What is Congenital Hyperinsulinism (congenital HI)?


Brain power. It can mean getting good grades or having a knack for figuring things out quickly. But in more literal terms it simply means getting the brain the energy, or in this case sugar (glucose), it needs to function. This sounds simple enough, but there are many things that can go wrong with the steps involved in delivering the right amount of glucose to the brain.

When something goes wrong with those steps, the brain can’t do its job. This may be the case for patients who have congenital hyperinsulinism (HI), a very rare disease involving the levels of glucose and insulin in the body, and how the body does – or doesn’t – regulate these levels. Basically, glucose is a nutrient and insulin, which is made by the pancreas, is what the body needs to use this glucose. Glucose and insulin normally work together to keep the glucose levels “just right.” When glucose goes up (like after a meal), the pancreas secretes insulin to return it to normal levels, and when glucose levels decrease insulin secretion is suppressed. Insulin also tells the rest of the body “I’m fed” so the body stores energy in the muscle, in the liver and in fat, rather than tapping into those reserves to give energy to the brain.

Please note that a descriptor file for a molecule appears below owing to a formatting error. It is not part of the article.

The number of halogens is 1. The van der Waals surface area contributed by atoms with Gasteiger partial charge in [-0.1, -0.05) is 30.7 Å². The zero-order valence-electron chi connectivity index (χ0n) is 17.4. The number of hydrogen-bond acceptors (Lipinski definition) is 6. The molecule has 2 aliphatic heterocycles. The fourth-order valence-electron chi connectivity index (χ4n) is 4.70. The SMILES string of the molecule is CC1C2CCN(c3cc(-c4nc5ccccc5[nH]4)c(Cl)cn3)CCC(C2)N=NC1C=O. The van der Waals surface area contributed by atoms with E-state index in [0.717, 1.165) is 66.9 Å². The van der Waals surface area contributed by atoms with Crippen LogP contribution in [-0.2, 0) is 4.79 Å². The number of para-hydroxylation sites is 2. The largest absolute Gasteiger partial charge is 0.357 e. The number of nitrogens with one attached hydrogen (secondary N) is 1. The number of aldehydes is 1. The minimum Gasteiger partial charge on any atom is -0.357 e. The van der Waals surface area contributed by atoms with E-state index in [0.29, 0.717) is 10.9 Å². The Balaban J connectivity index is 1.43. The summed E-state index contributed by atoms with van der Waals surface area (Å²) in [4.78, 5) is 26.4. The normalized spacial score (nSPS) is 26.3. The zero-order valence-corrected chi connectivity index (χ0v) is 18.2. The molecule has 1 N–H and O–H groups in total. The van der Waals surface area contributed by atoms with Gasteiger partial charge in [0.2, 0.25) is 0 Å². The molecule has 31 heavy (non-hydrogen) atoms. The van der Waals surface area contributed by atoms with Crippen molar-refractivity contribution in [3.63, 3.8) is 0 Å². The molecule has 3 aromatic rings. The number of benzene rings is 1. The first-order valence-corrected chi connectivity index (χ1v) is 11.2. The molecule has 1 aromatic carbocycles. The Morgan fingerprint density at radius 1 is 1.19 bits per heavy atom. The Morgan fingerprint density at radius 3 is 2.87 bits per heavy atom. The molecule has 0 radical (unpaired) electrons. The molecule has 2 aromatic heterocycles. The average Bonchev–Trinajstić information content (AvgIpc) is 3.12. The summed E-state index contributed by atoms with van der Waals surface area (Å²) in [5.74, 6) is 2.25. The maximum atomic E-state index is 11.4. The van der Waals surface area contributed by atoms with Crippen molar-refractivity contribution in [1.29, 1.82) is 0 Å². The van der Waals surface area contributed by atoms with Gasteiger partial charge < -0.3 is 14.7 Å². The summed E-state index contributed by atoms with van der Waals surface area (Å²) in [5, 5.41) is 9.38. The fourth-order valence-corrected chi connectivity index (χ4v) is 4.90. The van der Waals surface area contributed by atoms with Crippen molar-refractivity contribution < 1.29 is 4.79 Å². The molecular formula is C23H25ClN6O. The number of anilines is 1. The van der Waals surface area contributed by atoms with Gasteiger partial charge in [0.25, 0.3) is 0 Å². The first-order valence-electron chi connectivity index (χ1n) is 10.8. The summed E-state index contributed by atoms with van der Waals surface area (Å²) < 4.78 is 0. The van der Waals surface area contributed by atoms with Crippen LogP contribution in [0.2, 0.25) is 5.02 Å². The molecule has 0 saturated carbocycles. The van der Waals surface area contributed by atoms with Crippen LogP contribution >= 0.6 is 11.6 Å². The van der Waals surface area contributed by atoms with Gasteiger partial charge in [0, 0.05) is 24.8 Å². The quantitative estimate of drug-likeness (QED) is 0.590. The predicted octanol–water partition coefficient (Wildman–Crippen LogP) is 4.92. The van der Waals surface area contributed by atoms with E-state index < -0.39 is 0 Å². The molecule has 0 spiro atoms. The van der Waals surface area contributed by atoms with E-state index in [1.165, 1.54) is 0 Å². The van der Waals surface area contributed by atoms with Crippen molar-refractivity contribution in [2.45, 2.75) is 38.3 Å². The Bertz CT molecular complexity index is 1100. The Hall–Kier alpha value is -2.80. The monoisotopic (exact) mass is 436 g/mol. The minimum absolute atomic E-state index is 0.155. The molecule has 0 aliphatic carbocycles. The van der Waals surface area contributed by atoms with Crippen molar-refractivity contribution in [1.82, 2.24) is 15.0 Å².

Life with HI is like a roller coaster ride. Sometimes you’re high; sometimes you’re low. But with research, funding, and new developments you never run out of hope.

— Jiliani's parent

In patients with congenital HI, the pancreas has a problem and insulin secretion continues even when glucose levels are low. This leads to hypoglycemia, a low glucose level, which leaves little glucose available for the brain to convert into energy and maintain proper function. But it doesn’t end there. HI causes a particularly damaging form of hypoglycemia because the elevated insulin tricks the body to think “I’m fed” and prevents the body from using fat and muscle to generate alternate brain fuel. This hypoketotic hypoglycemia leaves the brain starved of any ability to generate the energy it needs to function. This can have severe consequences, including developmental delay and permanent brain damage if the condition is not recognized or if treatment for the hypoglycemia is ineffective.1

As the name implies, congenital HI is primarily a disease of neonates, infants, and children. Although congenital HI is a rare disease, it is actually the most frequent cause of severe, persistent hypoglycemia in newborns and infants. In many patients, by early adolescence the disease has resolved or progressed to diabetes, but any neurocognitive damage is permanent. At this time, however, HI cannot be detected or diagnosed before birth in utero, so it is important that physicians are equipped with the knowledge to diagnose and treat this disease to prevent life-threatening consequences.

A DOCTOR’S VOICE

There’s such an art to treating congenital HI. There’s an incredible amount of nuance with each patient because it’s so different for everyone.

— Chris Ferrara-Cook, M.D., Ph.D.

congenital hyperinsulinism beta cell somatostatin uai

Pathophysiology


The pancreas is an organ in the body that has many different functions. One of the most important is regulating blood glucose, and it does so by secreting insulin from specialized cells called beta cells.